Baseball / Sports

Baltimore Orioles second baseman Ryan Flaherty throws out the Los Angeles Angels' David Freese in the sixth inning at Oriole Park at Camden Yards in Baltimore on Tuesday, July 29, 2014. (Kenneth K. Lam/Baltimore Sun/MCT)

Manny Machado's walk-off HR lifts Orioles past Angels, 7-6, in 12 innings

The Orioles hadn't played at home for more than two weeks, so it was fitting that their first game back at Camden Yards since the finale of the first half would unfold the way it did.

A nail-biter against the Los Angeles Angels stretched into extra innings before the Orioles prevailed with a 7-6 victory in the 12th on a game-ending, walk-off homer by Manny Machado.

Facing right-hander Cory Rasmus (2-1), Machado led off the 12th by smacking a 1-2 pitch over the left-field wall for his 11th homer this season. Machado dashed around the bases, flipped his helmet in the air as he neared home plate and then was mobbed by his jumping, screaming and sunflower-seed-throwing teammates.

These get-their-money's-worth Orioles have now played 15 extra-inning games this season and won 12 of them. Channeling their inner 2012 squad -- which was 16-2 in extra innings -- the Orioles have gone beyond nine innings in three of their last four games, and won all of them.

The walk-off win also gave the Orioles their eighth victory in their last 10 at home, putting them five games over .500 at Camden Yards for the first time since last September. The Orioles (59-46) are 7-4 since the All-Star break, including a 6-4 record on their West Coast trip, and haven't been 13 games over .500 since last August. It was their third win in four games against the Angels (63-42); all four have been decided by two or fewer runs.

The Orioles held the lead heading into the late innings, but they gave it back in the seventh on a grounder that should have been an inning-ending play. With two outs, reliever Brad Brach hit Mike Trout with a pitch and then allowed a single to Albert Pujols that put runners on the corners. Orioles manager Buck Showalter summoned left-hander Brian Matusz to face Josh Hamilton, who was 0-for-11 with seven strikeouts against Matusz in his career.

The move seemingly worked; Hamilton hit a grounder to shortstop J.J. Hardy, who fielded it and prepared to flip to second base. But second baseman Ryan Flaherty, who had been playing closer to first base on Hamilton, wasn't there. Hardy realized the runner would beat Flaherty, so he threw to first base. Hamilton was safe on the infield single, and Trout scored to tie the game.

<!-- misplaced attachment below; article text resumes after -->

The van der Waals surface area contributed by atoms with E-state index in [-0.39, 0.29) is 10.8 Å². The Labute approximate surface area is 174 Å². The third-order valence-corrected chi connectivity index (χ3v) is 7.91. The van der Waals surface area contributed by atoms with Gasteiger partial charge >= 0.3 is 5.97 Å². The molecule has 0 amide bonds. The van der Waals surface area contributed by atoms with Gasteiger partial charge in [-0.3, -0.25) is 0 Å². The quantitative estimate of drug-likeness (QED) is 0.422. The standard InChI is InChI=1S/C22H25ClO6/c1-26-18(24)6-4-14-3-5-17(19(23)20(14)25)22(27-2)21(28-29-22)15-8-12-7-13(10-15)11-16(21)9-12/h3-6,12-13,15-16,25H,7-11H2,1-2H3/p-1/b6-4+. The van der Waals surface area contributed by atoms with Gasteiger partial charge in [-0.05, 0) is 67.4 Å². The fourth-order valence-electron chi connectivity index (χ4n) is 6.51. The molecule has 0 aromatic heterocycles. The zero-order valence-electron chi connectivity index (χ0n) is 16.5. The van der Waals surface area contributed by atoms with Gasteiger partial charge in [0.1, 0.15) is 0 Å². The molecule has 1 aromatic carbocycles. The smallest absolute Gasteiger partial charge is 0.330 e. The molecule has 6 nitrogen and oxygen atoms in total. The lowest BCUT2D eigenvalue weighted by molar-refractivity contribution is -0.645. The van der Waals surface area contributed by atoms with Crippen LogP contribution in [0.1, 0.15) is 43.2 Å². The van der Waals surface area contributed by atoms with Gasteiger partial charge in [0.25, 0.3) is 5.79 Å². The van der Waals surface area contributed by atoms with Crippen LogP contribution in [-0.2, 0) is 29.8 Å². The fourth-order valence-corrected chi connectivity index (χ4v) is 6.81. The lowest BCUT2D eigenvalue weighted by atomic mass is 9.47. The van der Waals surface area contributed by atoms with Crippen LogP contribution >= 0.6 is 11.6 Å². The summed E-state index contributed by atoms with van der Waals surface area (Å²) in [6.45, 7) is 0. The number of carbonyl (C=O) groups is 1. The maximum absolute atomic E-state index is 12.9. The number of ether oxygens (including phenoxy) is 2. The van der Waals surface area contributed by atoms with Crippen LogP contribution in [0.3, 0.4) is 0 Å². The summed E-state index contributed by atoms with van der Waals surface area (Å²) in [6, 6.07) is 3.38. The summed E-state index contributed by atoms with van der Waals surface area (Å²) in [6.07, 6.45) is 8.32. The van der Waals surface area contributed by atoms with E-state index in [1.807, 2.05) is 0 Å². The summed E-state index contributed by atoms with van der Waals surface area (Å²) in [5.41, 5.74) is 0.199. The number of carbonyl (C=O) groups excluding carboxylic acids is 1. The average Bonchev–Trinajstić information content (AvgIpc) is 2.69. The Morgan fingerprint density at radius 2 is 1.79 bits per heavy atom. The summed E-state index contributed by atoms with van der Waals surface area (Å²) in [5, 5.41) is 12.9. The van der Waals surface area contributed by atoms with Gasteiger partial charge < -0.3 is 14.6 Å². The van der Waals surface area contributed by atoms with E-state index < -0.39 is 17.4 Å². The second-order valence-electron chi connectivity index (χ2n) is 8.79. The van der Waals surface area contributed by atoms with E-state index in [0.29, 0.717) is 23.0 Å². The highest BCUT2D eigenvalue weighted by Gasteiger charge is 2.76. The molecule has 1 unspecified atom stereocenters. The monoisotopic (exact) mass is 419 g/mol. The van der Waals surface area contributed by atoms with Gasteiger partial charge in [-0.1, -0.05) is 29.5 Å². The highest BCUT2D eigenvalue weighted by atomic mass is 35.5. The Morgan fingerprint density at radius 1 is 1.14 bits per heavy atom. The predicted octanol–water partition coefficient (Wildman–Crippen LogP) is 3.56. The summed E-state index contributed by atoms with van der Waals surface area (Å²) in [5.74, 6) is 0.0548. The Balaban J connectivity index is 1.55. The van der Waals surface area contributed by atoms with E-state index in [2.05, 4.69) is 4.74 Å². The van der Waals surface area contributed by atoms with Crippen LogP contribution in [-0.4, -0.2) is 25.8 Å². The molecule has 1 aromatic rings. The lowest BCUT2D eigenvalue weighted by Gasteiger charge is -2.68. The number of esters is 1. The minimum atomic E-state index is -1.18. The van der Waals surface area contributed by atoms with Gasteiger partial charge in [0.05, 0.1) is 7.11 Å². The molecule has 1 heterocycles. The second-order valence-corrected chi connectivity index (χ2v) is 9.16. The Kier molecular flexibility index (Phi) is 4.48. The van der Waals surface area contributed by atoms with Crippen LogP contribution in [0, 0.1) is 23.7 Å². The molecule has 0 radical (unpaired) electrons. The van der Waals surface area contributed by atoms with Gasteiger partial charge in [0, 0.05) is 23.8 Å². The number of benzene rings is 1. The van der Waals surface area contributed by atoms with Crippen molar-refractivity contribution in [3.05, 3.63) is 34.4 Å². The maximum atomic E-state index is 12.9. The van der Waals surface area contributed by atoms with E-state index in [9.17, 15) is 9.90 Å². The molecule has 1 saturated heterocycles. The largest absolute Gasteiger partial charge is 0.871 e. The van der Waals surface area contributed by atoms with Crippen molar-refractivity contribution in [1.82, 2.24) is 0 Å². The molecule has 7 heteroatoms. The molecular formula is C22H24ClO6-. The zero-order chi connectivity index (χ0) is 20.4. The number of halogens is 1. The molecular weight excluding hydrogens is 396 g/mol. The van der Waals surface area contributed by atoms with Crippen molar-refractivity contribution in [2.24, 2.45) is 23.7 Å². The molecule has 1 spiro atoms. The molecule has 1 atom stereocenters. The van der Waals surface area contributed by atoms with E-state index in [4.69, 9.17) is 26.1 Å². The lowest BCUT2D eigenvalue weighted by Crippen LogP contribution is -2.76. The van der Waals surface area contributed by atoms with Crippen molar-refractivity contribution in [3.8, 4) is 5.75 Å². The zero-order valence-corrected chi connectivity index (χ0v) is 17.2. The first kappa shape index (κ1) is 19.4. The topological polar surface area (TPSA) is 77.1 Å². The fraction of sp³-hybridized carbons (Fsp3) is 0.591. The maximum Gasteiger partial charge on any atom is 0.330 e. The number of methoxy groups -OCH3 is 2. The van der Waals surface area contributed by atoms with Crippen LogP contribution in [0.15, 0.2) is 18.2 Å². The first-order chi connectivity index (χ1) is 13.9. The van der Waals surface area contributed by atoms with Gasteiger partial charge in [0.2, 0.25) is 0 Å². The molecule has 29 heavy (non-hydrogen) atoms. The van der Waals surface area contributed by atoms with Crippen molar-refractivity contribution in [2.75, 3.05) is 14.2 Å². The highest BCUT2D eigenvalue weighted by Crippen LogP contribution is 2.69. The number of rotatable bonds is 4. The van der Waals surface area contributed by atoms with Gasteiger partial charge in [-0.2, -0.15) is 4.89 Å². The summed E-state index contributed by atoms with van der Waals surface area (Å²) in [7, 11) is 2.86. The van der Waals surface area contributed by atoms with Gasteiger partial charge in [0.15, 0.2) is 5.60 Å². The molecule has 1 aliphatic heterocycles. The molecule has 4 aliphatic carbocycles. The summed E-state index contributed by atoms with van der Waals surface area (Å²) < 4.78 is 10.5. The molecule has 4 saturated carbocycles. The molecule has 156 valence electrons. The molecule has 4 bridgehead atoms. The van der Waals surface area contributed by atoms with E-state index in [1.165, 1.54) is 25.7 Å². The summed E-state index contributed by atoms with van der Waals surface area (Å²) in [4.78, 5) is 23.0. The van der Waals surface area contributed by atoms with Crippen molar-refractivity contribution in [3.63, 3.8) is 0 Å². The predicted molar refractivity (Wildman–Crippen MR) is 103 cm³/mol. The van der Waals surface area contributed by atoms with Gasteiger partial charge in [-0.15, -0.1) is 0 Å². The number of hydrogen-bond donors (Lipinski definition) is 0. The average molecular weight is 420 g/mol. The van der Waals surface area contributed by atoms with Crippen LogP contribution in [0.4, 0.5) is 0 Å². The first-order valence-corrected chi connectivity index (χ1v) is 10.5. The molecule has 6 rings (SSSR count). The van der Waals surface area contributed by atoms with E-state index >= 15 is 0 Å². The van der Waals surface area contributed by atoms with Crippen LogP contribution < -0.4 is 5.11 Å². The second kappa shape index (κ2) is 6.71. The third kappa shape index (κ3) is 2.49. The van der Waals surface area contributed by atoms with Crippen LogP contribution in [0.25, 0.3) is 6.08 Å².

It was that kind of back-and-forth game for the Orioles and Angels, two of the best teams in the American League. The clubs combined for 17 runs in their three battles last week in Anaheim, Calif., with neither side scoring more than four in any game.

Things were a little different Tuesday before an announced 36,882 at Camden Yards. Ten runs were scored before the fourth inning had ended.

Last Wednesday, right-handers Chris Tillman and Jered Weaver dueled in a game that Weaver and the Angels ultimately won, 3-2. Neither pitcher was as crisp Tuesday evening.

After allowing two runs against the Orioles in eight innings during last week's outing, Weaver gave up two runs in the first inning Tuesday.

With two outs, Weaver tried to sneak a two-strike, 88-mph fastball past Jones, who lined it over the left-field wall for his 20th home run of the season. He's now homered at least 20 times in each of his last four seasons. It was Jones' fourth longball in 11 games since the second half began.

The Orioles scored a second run in the first inning on an RBI single by Hardy. Machado doubled home a run in the second inning, and then Nick Markakis returned the lead to the Orioles in the fourth with a three-run homer against Weaver that struck the foul pole in right field. It was Markakis' eighth home run of the season.

Perhaps Weaver was still fuming from the previous at-bat in which he appeared to strike out catcher Nick Hundley on a full-count fastball, but home plate umpire Gary Cederstrom called it ball four. Weaver walked off the mound and yelled, "Where? Where?" to Cederstrom.

Two pitches later, Markakis took advantage of the break with his first homer since June 28. The Orioles' offense was playing a man down after struggling slugger Chris Davis was sent home because of illness before the game.

Weaver was pulled after five innings, allowing six runs, seven hits and four walks. Weaver hadn't allowed more than five runs in any of his previous 22 outings this year.

Tillman didn't fare much better. The Orioles right-hander snapped his streak of four straight quality starts with his shortest outing since June 8 at Texas. Tillman threw just one clean inning, and allowed the Angels to score at least one run in four of the five innings he pitched.

His biggest miscue came defensively. With a runner on third base and one out in the second inning, Tillman knocked down a hard comebacker by David Freese, picked up the ball and then threw it to the backstop, allowing Howie Kendrick to score. Two batters later, Kole Calhoun hit a double to drive in Freese.

The Angels picked up two other runs on productive outs, and Hamilton added his sixth homer of the season, a solo shot to center field in the fifth inning.

Tillman, who gave up five runs (three earned), six hits and a walk while striking out six batters, pitched to just one more hitter in the game. He left with a 6-5 lead, but the Orioles couldn't hold it thanks to the rare fielding snafu in the seventh.

The Orioles bullpen kept the Angels scoreless after that, with Ryan Webb (3-1) picking up the victory with a shaky, but scoreless 12th.

(c)2014 The Baltimore Sun

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